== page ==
8.             The Office of Best Practice Regulation (OBPR) has advised that a Regulatory Impact Statement is required (OBPR Reference 19212) for the amendments to the Regulations relating to Subclass 462. The prepared statement is at Attachment A to this Explanatory Statement.

9.             In relation to the streamlining of temporary activity visas, OBPR has also been consulted and advised that a Regulatory Impact Statement is not required for this change.

10.         Under section 10 of the Legislation (Exemptions and Other Matters) Regulation 2015, the Instrument is exempt from disallowance and therefore a Statement of Compatibility with Human Rights is not required.

11.         The Instrument commences immediately after the commencement of the Migration Amendment (Temporary Activity Visas) Regulation 2016 and the Migration Amendment (2016 Measures No. 4) Regulation 2016.


Attachment A

 

 

SHORT-FORM REGULATION IMPACT STATEMENT

Name of department/agency: Department of Immigration and Border Protection (DIBP)

OBPR reference number: 19212

Name of proposal: Establishing a second Work and Holiday (subclass 462) visa initiative for northern Australia to support tourism and agriculture.

Summary of the proposed policy and any options considered:

Work and Holiday (subclass 462) visa holders who undertake three months (88 days) work in the tourism or agriculture in northern Australia will acquire eligibility for a second Work and Holiday visa.

This will create an incentive encouraging Work and Holiday visa holders to perform tourism or agriculture work in northern Australia during their stay, thereby assisting the industry with its short term seasonal labour needs and also encouraging increased tourism visitation to the region.

What are the regulatory impacts associated with this proposal? Explain

The Department expects the proposal to result in a relatively minor increase of regulatory burden in the form of an increased number of Work and Holiday (subclass 462) visa applications from participants.

What are the regulatory costs associated with this proposal? Explain and quantify.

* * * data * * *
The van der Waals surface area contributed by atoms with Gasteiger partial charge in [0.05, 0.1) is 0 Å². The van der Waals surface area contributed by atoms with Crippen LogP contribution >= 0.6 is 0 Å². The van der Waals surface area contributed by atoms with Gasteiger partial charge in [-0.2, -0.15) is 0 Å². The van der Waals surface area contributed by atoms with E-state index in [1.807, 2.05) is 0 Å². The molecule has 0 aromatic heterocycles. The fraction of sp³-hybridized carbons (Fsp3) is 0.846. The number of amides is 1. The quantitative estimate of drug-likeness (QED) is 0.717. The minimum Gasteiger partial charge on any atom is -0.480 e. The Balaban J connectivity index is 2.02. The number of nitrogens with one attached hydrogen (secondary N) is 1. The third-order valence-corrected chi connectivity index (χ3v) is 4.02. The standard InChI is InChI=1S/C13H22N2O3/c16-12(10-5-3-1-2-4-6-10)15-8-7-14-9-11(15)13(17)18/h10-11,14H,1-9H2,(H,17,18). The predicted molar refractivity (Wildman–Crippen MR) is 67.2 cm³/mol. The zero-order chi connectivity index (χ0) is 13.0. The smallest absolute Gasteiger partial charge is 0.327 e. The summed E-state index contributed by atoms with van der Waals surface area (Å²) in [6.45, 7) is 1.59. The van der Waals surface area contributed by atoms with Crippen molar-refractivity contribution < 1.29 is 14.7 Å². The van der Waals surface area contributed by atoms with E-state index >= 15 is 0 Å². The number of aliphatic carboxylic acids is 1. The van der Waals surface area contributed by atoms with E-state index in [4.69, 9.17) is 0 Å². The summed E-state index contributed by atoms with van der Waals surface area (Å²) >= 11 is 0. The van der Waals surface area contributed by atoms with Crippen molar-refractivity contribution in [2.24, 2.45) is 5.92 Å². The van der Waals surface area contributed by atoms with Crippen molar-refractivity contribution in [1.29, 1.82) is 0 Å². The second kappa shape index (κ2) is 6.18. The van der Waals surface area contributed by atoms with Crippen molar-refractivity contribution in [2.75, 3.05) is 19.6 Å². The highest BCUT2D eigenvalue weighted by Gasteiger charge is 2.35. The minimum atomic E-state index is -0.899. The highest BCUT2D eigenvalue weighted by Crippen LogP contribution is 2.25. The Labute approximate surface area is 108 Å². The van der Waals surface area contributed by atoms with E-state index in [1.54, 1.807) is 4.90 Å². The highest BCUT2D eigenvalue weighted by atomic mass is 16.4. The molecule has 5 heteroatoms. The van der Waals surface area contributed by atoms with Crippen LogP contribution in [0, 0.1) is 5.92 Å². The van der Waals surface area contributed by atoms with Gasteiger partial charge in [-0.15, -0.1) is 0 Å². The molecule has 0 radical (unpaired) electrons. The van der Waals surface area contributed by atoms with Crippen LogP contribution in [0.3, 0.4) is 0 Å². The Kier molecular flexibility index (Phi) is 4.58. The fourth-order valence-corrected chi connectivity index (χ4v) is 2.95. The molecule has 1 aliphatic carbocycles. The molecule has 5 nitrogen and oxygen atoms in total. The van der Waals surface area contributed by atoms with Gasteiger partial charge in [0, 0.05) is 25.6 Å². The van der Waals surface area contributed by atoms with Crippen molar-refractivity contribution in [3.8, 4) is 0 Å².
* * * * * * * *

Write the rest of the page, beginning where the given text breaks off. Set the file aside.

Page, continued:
As there is expected to be an increase in the total number of Work and Holiday (subclass 462) visa applications as a result of the proposal, there will be a notional increase in regulatory cost associated with the time taken to complete these additional visa applications.

Based on participation rates in the existing second Working Holiday (subclass 417) visa initiative, which is similar in nature to the Work and Holiday proposal, it is expected that around one in every five Work and Holiday participants will acquire a second Work and Holiday visa. As there were 10,214 Work and Holiday visas were granted in 2013-14, this would translate to approximately 2,000 new Work and Holiday visa applications as a direct result of the proposal.

We therefore calculate the regulatory costs of this proposal to be $29,000 per annum. This costing has been assessed and agreed by the Office of Best Practice Regulation (OBPR) under the Regulatory Burden Management Framework, and is quantified in the regulatory burden and cost offset estimate table below.

Regulatory burden and cost offset estimate table:

Average annual regulatory costs (from business as usual)

Change in costs ($ million)

Business

Community organisations

Individuals

Total change in cost

Total, by sector

$0

$0

$0.029

$0.029

 

Cost offset ($ million)

Business

Community organisations

Individuals

Total, by source

Agency

$0

$0

($0.679)

($0.679)

Are all new costs offset?

ý Yes, costs are offset * No, costs are not offset * Deregulatory—no offsets required

Total ($0.029 – $0.679) ($ million) = ($0.65)

What are the offsets for the regulatory costs associated with this proposal?

The department proposes to use the reduction in regulatory burden of $679,000 per annum from the continuing expansion of online lodgement for visitor visas in China and India (OBPR ID 19031) to fully offset this regulatory cost.